There are generally two categories of contact lens patients: (1) Elective/Cosmetic and (2) Medically Necessary.
Most contact lens wearers fall under the "elective/cosmetic" category. These patients have chosen to wear contact lenses for cosmetic, fashion or vocational reasons.
Some patients cannot achieve clear, comfortable vision with eyeglasses due to certain medical conditions. Medical conditions that may make these lenses necessary include: Keratoconus, Anisometropia, Aphakia and Pseudophakia. (Prior Approval is required to authorize medically necessary contact lenses).
Types of Prescription Contact Lenses
Contact lenses have been traditionally categorized by their material type: being either "Soft", "Rigid Gas Permeable (RGP)" or "Hard" lenses ("Hard" lenses are virtually obsolete and rarely used). In addition to being categorized by material, contact lenses may also be identified by their wearing characteristics (daily-wear, disposable, planned replacement, etc.) and according to the type of prescription (toric, bifocal, monovision etc.). The following terms are generally used in describing the various types of contact lenses.
"Daily-wear" soft contact lenses
These lenses are made of flexible, soft plastics that allow oxygen to pass through to the eye. They are easy to adjust to and comfortable to wear. Because they fit close to the eye and are difficult to dislodge, they are often recommended for sports. They won't correct all vision problems, however, and may not provide the sharp vision required by some wearers. They also require daily removal and cleaning.
Disposable soft lenses are normally worn for one or two weeks and then discarded. They are easy to adjust to and comfortable to wear. Because they fit close to the eye and are more difficult to dislodge, they, too, are often recommended for sports. As with the "daily-wear" lenses, they won't correct all vision problems and may not provide the level of vision required by some wearers. They also require daily removal and cleaning, but need much less maintenance than standard daily-wear soft contact lenses.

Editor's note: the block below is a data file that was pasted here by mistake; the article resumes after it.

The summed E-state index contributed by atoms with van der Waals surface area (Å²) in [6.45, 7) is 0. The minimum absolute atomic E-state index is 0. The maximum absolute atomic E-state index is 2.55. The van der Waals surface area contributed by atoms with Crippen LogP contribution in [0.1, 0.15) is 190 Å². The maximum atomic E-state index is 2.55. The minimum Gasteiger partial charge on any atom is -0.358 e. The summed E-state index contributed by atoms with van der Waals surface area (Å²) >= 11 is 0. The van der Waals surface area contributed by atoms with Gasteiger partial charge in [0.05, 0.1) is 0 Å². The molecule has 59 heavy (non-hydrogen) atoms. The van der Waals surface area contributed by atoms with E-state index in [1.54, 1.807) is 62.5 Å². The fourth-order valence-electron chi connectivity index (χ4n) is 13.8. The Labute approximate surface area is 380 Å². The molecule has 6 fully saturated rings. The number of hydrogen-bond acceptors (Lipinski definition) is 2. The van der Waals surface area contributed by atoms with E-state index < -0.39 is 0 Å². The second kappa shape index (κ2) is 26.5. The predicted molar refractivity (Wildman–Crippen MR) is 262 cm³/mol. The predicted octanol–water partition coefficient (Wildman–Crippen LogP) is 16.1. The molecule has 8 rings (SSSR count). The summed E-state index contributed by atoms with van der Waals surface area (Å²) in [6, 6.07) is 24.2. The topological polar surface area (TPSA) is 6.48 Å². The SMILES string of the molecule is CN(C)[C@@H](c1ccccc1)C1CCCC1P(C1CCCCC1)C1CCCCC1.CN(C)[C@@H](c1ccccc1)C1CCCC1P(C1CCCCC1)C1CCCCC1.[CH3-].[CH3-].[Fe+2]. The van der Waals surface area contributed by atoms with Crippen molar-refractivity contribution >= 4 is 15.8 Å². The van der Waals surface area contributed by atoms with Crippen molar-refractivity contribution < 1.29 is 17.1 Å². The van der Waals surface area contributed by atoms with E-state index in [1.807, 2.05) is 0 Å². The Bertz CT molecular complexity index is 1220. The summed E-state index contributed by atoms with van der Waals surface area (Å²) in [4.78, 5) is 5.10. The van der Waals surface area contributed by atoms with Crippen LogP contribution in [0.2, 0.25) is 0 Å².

This type of disposable lens is designed to be worn for a single day, discarded at night, and replaced by a new pair in the morning. The big advantages are that no lens care is needed and a fresh pair of lenses is worn every day.
These contact lenses are replaced on a planned schedule, usually monthly or quarterly. They are available for most prescriptions and require less care than standard daily-wear contact lenses, since they are frequently replaced.
These contact lenses can usually be worn for a specified number of days (overnight) without removal. Because of the "extended" wear time, more frequent visits to the eye doctor for follow-up care may be required. "Continuous wear" is a term that's sometimes used to describe 30 consecutive nights of extended lens wear - the maximum wearing time approved by the FDA.
Gas permeable (RGP) contact lenses
RGP contact lenses are manufactured from slightly flexible plastics that allow oxygen to pass through. These lenses may provide sharper vision than standard soft lenses and can be used to correct most vision problems. They are also more durable and easier to care for, but often require a considerably longer period of adjustment.
Contact lenses that contain both a spherical and cylinder component to correct prescriptions in patients who have astigmatism. These lenses may be thicker in one area than another to maintain correct orientation on the eye.
As with multifocal eyeglasses, bifocal contact lenses are designed to provide sharp vision up close and at a distance. Various designs are available depending on the specific needs and adaptability of the patient.
Monovision is a contact lens fitting technique that is an alternative to bifocal contacts. Using this technique, the eye doctor fits a close-up prescription contact in one eye for reading and a distance vision contact in the other. The technique can be very effective for some patients, but requires some adaptation and sometimes results in compromised depth perception. Monovision fitting can be performed with virtually any type of standard or specialty contact lens.